The Shipping News Part II

AuthorRob Huebert
DOI10.1177/002070200305800304
Publication Date01 Sep 2003
SubjectArticle
ROB
HUEBERT
The
shipping
news
part
II
How
Canada's
Arctic
sovereignty
is
on
thinning
ice
CLIMATE
CHANGE
IS
CAUSING FUNDAMENTAL CHANGES
in
the
Canadian
north.
The
net
effect
is
an
overall
warming
process
that
is
now beginning
a
transformation with
the potential
to change almost
all
aspects
of
life
in
the
region.
These
range
from the
way
in
which
the
northern
aboriginal
peoples
hunt
and
fish
on
the
land
to
the
Canadian
Arctic's
position
in
the
international
system.
With
regards
to
the
latter,
the changing
physical
environment
has
the
potential
to accelerate
a
wide
host
of
challenges
to
Canadian
Arctic
sovereignty
and
security.
A
warming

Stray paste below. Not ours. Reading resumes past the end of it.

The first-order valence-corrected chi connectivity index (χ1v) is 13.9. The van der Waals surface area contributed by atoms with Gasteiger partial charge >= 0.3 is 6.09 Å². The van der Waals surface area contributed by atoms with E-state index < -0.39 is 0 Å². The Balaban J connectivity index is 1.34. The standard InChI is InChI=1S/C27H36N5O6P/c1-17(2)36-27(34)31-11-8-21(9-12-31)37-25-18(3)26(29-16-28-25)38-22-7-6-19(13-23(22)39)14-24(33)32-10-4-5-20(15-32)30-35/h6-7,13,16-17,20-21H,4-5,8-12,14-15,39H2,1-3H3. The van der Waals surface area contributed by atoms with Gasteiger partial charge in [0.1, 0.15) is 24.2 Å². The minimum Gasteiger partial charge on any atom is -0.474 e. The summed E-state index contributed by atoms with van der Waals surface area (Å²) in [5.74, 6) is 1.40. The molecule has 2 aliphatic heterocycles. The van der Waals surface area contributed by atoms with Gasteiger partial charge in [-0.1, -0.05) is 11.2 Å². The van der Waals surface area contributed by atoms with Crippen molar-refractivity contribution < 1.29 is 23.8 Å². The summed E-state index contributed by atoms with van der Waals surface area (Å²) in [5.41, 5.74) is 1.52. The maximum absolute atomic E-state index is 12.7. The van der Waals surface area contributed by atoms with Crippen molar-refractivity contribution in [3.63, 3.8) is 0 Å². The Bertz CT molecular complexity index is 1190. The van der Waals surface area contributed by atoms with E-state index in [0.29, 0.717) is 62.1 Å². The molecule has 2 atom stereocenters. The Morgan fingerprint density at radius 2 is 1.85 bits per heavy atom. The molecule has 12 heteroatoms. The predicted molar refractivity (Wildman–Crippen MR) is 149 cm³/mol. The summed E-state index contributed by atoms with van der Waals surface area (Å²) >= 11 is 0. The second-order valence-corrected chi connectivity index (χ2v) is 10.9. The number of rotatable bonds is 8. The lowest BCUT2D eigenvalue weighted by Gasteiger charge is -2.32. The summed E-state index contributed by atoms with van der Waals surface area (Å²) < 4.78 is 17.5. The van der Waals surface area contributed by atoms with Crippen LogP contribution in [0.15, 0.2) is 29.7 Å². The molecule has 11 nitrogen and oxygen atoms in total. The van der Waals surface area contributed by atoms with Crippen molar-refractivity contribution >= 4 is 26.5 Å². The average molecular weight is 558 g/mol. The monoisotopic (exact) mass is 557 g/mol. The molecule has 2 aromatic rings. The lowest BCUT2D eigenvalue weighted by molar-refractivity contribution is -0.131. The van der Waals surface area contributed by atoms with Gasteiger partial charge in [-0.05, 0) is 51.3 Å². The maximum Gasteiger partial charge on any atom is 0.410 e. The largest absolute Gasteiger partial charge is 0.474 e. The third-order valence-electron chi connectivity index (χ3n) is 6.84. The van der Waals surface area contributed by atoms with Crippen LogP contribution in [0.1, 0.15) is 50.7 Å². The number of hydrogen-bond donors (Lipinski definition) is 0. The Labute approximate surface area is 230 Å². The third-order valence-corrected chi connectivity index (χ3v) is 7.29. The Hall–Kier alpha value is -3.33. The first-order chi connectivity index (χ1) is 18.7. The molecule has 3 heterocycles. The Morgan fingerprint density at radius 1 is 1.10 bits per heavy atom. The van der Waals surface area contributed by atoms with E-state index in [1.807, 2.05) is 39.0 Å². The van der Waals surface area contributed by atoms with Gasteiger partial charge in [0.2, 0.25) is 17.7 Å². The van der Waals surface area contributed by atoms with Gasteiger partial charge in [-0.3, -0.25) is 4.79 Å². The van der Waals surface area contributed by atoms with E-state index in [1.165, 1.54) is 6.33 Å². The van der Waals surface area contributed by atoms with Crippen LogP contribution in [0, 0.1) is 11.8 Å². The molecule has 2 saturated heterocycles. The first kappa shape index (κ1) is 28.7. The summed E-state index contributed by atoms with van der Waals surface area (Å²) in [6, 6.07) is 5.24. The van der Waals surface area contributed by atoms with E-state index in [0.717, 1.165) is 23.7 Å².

Arctic
will
become
a
more
accessible
Arctic
for
the
interna-
tional
community.
It is
this
greater
accessibility
that
will
test
Canadais
ability
to ensure
that
this
region remains
protected and
promoted
for
all
Canadians, including
those
that
call
it
home.
Not
everyone
believes,
however,
that
Canada
is
facing
such
chal-
lenges.
In
the
spring
2003
issue
of
International
Journal,
Dr.
Franklyn Griffiths
offered
an extensive
and compelling
article
on
why
he
believes
such concerns
about
Canadian
Arctic
sovereignty
are
either
overstated
or
so
far
into
the future
that
they
should
be
of
limited
concern
to
Canadians
today.
I
disagree
with
this
assessment.
Rob
Huebert
is
an
Associate
Professor
in
the
Department
of
Political
Science
and
the
Associate
Director
at
the
Centre
for
Military
and
Strategic
Studies
at
the
University
of
Calgary.
INTERNATIONAL
JOURNAL
Summer
2003

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